Home Legislation directs federal agencies to employ AI guidelines established by NIST
State/National

Legislation directs federal agencies to employ AI guidelines established by NIST

Rebecca Barnabi
us politics congress
(© Toshe – stock.adobe.com)

The National Institute of Standards and Technology (NIST) was directed by Congress to develop an Artificial Intelligence (AI) Risk Management Framework.

The framework is intended for organizations, public and private, to employ to ensure they use AI systems in a trustworthy manner. In early 2023, the framework was released and is supported by a wide range of public and private sector organizations, but federal agencies are not currently required to use this framework to manage their use of AI systems.

The Federal Artificial Intelligence Risk Management Act would require federal agencies to incorporate the NIST framework into their AI management efforts to help limit the risks that could be associated with AI technology.

U.S. Sens. Jerry Moran of Kansas and Mark R. Warner of Virginia introduced legislation yesterday to establish guidelines to be used within the federal government to mitigate risks associated with AI while still benefiting from new technology.

“AI has tremendous potential to improve the efficiency and effectiveness of the federal government, in addition to the potential positive impacts on the private sector,” Moran said. “However, it would be naïve to ignore the risks that accompany this emerging technology, including risks related to data privacy and challenges verifying AI-generated data. The sensible guidelines established by NIST are already being utilized in the private sector and should be applied to federal agencies to make certain we are protecting the American people as we apply this technology to government functions.”

Warner, chair of the Senate Select Committee on Intelligence, formerly worked in the technology industry.

“The rapid development of AI has shown that it is an incredible tool that can boost innovation across industries,” Warner said. “But we have also seen the importance of establishing strong governance, including ensuring that any AI deployed is fit for purpose, subject to extensive testing and evaluation, and monitored across its lifecycle to ensure that it is operating properly. It’s crucial that the federal government follow the reasonable guidelines already outlined by NIST when dealing with AI in order capitalize on the benefits while mitigating risks.”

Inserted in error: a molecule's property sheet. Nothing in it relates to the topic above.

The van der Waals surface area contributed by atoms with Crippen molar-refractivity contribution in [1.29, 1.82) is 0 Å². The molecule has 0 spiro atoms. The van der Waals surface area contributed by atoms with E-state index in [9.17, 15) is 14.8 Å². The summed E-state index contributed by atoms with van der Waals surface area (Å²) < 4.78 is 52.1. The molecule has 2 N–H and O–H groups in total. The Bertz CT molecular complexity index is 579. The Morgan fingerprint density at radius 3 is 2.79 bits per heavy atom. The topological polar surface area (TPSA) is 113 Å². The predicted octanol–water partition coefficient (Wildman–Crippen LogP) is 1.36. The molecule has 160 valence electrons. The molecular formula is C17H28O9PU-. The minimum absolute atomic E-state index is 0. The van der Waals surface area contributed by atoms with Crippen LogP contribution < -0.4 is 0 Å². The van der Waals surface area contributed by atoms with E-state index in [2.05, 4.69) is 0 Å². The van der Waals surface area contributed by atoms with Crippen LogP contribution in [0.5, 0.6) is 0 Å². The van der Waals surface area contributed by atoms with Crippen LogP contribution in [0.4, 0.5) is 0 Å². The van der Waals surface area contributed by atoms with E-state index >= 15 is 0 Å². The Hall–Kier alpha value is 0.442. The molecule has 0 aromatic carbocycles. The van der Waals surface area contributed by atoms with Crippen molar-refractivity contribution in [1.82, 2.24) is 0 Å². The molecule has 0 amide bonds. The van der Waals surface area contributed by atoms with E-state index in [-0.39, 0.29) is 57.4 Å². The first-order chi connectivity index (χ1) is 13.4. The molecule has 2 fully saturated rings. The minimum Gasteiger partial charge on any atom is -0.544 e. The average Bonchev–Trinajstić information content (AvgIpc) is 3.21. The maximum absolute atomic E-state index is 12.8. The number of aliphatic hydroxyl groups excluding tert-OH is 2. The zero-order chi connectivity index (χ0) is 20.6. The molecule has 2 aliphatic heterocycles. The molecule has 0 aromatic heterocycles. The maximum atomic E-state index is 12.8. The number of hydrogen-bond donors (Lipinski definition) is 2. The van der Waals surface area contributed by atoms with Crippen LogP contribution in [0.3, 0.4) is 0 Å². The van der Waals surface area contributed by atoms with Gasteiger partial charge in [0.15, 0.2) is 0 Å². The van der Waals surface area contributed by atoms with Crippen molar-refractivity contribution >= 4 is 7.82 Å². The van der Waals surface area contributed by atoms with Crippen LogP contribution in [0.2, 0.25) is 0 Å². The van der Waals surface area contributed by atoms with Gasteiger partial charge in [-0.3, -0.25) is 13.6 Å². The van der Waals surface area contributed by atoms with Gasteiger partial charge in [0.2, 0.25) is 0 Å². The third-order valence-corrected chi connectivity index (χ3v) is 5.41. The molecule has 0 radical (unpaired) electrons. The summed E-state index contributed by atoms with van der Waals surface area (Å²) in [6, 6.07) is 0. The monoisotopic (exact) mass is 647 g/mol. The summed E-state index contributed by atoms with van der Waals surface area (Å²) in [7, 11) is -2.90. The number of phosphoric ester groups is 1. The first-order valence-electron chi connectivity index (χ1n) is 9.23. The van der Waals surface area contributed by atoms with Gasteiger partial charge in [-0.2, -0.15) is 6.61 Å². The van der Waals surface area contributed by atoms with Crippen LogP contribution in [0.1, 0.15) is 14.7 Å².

U.S. Rep. Ted W. Lieu of California plans to introduce companion legislation in the U.S. House.

 “Procurement of AI systems is challenging because AI evaluation is a complex topic and expertise is often lacking in government.” said Dr. Arvind Narayanan, Professor of Computer Science, Princeton University. “It is also high-stakes because AI is used for making consequential decisions. The Federal Artificial Intelligence Risk Management Act tackles this important problem with a timely and comprehensive approach to revamping procurement by shoring up expertise, evaluation capabilities, and risk management.”  

Enterprise Cloud Coalition Executive Director Andrew Howell said the company supports the legislation and adoption of the framework.

“By standardizing risk management practices, this act ensures a higher degree of reliability and security in AI technologies used within our government, aligning with our coalition’s commitment to trust in technology. We believe this legislation is a critical step toward advancing the United States’ leadership in the responsible use and development of artificial intelligence on the global stage,” Howell said.

 

Rebecca Barnabi

Rebecca Barnabi

Rebecca J. Barnabi is the national editor of Augusta Free Press. A graduate of the University of Mary Washington, she began her journalism career at The Fredericksburg Free-Lance Star. In 2013, she was awarded first place for feature writing in the Maryland, Delaware, District of Columbia Awards Program, and was honored by the Virginia School Boards Association’s 2019 Media Honor Roll Program for her coverage of Waynesboro Schools. Her background in newspapers includes writing about features, local government, education and the arts.